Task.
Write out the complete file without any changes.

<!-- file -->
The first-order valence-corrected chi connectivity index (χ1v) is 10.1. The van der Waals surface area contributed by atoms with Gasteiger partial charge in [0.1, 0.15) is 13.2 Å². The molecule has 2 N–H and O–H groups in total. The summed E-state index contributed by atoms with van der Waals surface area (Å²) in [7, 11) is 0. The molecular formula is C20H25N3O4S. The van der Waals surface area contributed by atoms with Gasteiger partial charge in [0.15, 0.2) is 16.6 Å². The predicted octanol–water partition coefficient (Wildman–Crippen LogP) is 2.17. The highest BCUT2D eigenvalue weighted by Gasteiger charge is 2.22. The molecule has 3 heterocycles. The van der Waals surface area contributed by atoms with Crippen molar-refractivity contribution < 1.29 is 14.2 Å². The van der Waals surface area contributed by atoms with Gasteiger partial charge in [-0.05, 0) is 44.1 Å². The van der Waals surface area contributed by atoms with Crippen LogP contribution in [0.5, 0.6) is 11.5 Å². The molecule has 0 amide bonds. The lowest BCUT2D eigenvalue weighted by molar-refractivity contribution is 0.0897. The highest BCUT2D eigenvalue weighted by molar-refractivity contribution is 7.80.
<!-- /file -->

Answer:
The first-order valence-corrected chi connectivity index (χ1v) is 10.1. The van der Waals surface area contributed by atoms with Gasteiger partial charge in [0.1, 0.15) is 13.2 Å². The molecule has 2 N–H and O–H groups in total. The summed E-state index contributed by atoms with van der Waals surface area (Å²) in [7, 11) is 0. The molecular formula is C20H25N3O4S. The van der Waals surface area contributed by atoms with Gasteiger partial charge in [0.15, 0.2) is 16.6 Å². The predicted octanol–water partition coefficient (Wildman–Crippen LogP) is 2.17. The highest BCUT2D eigenvalue weighted by Gasteiger charge is 2.22. The molecule has 3 heterocycles. The van der Waals surface area contributed by atoms with Crippen molar-refractivity contribution < 1.29 is 14.2 Å². The van der Waals surface area contributed by atoms with Gasteiger partial charge in [-0.05, 0) is 44.1 Å². The van der Waals surface area contributed by atoms with Crippen LogP contribution in [0.5, 0.6) is 11.5 Å². The molecule has 0 amide bonds. The lowest BCUT2D eigenvalue weighted by molar-refractivity contribution is 0.0897. The highest BCUT2D eigenvalue weighted by molar-refractivity contribution is 7.80.